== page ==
When you need to backup your computer (or at least some of the files on it) there are more than a few options available. Some of the most popular backup methods currently are RAID mirrors, external hard drives, network drives, USB flash drives, tape drives, cloud storage, and DVDs. Choosing the right medium for you is a matter of weighing the pros and cons:
- RAID mirroring requires a second hard disk drive (with closely matched specifications) for each drive you wish to have backed up. It can be an excellent solution as it keeps files perfectly in sync, even while they are running, and is thus an up-to-the-second backup. On the downside it is somewhat costly.
- External hard drives can be of any size you choose, and can serve as a solid backup option. Like the RAID setup the up front cost can be relatively high, but it does allow you to take your files with you.
- Network drives are a good option if you have multiple computers to backup files from. They’re more expensive than RAID or external drives because they require a housing which is bootable (usually running a linux distribution) but they can be very useful in multi-system households.
- USB flash drives are generally only a good backup solution for small jobs or when you need to have ultimate (physical) portability, as their maximum sizes are quite tiny unless you begin to spend an extreme amount of money.
- Tape drives are an old standard but are are often expensive as they have been phased out by other solutions. The tapes themselves can be a better deal than hard drives, and are portable.
- Cloud storage has become increasingly exciting in the last couple of years, but as a backup solution it remains very slow. For small projects where you want portability such as working directories and music libraries the cloud is a great solution, but leave the big jobs out until internet speeds improve dramatically.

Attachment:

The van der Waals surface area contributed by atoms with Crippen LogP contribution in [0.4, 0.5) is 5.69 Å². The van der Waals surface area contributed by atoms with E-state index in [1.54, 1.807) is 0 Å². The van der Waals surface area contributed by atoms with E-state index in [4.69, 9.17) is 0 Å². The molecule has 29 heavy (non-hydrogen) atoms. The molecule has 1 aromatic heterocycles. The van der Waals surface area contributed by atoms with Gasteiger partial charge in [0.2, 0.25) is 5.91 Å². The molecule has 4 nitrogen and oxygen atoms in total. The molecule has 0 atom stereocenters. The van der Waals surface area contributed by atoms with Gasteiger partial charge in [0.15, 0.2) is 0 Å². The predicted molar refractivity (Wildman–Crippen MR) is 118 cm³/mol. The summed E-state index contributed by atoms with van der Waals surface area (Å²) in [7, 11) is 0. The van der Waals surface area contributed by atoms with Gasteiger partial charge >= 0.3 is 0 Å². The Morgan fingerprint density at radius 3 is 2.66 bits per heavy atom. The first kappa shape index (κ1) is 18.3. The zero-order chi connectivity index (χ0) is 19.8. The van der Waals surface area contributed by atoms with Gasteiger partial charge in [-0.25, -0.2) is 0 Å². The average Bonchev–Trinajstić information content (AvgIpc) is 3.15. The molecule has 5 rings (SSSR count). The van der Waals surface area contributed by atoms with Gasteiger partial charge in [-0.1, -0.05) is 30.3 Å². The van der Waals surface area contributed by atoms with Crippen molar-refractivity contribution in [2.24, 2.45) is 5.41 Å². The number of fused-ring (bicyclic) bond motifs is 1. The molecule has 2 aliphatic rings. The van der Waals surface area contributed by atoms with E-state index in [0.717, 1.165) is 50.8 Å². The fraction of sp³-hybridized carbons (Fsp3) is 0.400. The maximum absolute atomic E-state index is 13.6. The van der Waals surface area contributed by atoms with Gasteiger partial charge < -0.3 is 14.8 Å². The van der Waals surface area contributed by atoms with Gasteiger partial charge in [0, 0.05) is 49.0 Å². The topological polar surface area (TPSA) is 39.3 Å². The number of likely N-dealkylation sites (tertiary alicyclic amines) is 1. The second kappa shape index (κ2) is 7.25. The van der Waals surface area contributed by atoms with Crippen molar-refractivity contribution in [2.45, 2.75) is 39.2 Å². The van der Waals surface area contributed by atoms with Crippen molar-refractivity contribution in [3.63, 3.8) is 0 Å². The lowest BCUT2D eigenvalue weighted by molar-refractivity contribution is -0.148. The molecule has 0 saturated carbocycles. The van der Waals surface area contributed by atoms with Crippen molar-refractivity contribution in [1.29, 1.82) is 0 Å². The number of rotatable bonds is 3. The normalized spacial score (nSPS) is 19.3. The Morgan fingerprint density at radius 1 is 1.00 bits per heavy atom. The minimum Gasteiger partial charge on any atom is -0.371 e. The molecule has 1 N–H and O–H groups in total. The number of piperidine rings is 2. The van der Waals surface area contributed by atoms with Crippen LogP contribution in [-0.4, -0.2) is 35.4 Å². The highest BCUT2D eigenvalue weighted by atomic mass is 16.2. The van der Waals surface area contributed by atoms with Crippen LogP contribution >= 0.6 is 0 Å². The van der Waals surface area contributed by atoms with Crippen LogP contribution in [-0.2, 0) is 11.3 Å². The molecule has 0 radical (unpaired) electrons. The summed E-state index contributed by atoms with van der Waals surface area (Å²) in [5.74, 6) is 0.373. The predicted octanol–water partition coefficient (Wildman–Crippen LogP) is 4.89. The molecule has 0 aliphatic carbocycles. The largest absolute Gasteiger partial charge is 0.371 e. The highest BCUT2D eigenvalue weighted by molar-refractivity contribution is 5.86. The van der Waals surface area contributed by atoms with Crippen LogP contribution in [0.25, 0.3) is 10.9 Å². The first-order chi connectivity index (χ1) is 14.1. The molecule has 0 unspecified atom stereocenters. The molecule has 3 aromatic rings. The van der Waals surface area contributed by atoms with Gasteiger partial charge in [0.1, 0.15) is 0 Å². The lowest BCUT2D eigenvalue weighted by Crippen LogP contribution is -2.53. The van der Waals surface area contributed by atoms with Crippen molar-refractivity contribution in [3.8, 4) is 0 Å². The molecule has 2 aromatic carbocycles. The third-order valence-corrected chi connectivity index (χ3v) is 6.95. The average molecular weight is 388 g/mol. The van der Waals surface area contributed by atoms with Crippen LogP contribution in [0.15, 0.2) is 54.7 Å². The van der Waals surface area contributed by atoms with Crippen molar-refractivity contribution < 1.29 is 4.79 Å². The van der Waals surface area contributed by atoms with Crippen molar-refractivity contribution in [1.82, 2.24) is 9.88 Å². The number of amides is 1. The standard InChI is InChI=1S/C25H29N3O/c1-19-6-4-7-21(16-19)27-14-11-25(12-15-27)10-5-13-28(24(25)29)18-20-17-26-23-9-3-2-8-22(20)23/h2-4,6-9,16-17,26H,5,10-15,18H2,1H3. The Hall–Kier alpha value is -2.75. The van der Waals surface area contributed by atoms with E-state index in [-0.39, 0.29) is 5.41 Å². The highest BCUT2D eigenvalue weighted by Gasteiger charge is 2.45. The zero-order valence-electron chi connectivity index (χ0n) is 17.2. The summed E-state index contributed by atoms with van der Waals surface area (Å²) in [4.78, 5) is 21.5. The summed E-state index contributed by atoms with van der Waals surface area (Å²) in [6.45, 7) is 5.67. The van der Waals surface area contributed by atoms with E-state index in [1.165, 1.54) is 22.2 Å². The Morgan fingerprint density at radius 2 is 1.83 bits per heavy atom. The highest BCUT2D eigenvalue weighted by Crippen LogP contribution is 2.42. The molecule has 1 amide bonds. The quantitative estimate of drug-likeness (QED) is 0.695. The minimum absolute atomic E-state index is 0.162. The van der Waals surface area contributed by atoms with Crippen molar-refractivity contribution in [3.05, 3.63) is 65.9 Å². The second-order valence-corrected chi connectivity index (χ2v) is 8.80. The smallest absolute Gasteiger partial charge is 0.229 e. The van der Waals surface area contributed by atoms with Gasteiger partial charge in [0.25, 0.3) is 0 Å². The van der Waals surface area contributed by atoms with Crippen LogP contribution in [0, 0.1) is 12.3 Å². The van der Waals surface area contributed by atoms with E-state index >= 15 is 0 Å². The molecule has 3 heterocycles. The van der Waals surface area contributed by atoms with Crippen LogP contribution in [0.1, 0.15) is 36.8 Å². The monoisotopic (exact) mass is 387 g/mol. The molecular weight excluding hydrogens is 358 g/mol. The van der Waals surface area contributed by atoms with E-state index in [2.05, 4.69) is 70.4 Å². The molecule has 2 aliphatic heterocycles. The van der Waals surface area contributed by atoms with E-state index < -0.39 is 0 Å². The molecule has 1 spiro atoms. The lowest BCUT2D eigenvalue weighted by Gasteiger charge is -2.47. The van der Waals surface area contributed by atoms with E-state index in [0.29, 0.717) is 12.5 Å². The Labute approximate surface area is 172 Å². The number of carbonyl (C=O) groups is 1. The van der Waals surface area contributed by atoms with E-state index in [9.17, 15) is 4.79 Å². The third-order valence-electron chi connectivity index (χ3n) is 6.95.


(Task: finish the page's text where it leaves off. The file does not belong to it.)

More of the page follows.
- DVDs (generally the re-writable kind, though it’s also possible to use write-once discs) are a good, cheap solution for backing up your system if you are in a position to swap discs out as you go. DVDs offer the least expensive backup costs, and remain faster than cloud storage even with the need to swap discs in an out. Since backing up to DVD is a good, well-rounded and scalable solution that does not require a huge outlay of money, many people rely on it.
Choosing how much to backup is a very personal decision as well. Some people make whole system backups. Others may find that they are only concerned about things like photos, documents, and the like. In some cases a single DVD may be all a person needs to back their vital data up, but in others a great many gigabytes of data will be involved.
Once you know how much space you need you should make arrangements to secure adequate supplies. In the case of DVDs it is usually very cost effective to buy a spindle of discs and a storage case.
Your next step has to be to find a good piece of software. Fortunately you have a wide variety to choose from. Wikipedia has a list of free and paid backup solutions which, while not comprehensive, is a great start. Also be sure to check around on the search engines if you haven’t yet found something that suits your needs.
One good free program from the list is called Cobian Backup. Using this program it is possible to backup just part of your system or the whole thing, and store it on a variety of backups, including the cost-effective DVDs. It offers you a fairly easy to use interface so you can get started quickly. It can serve as a good first program while you are getting used to backups, and while you are looking around at other options.
Finally, when you make a backup the best storage place for it is away from your PC. If you happen to own a fire safe, placing your backups (such as DVDs) in that safe is a good way to ensure you can recover should anything unfortunate befall your computer.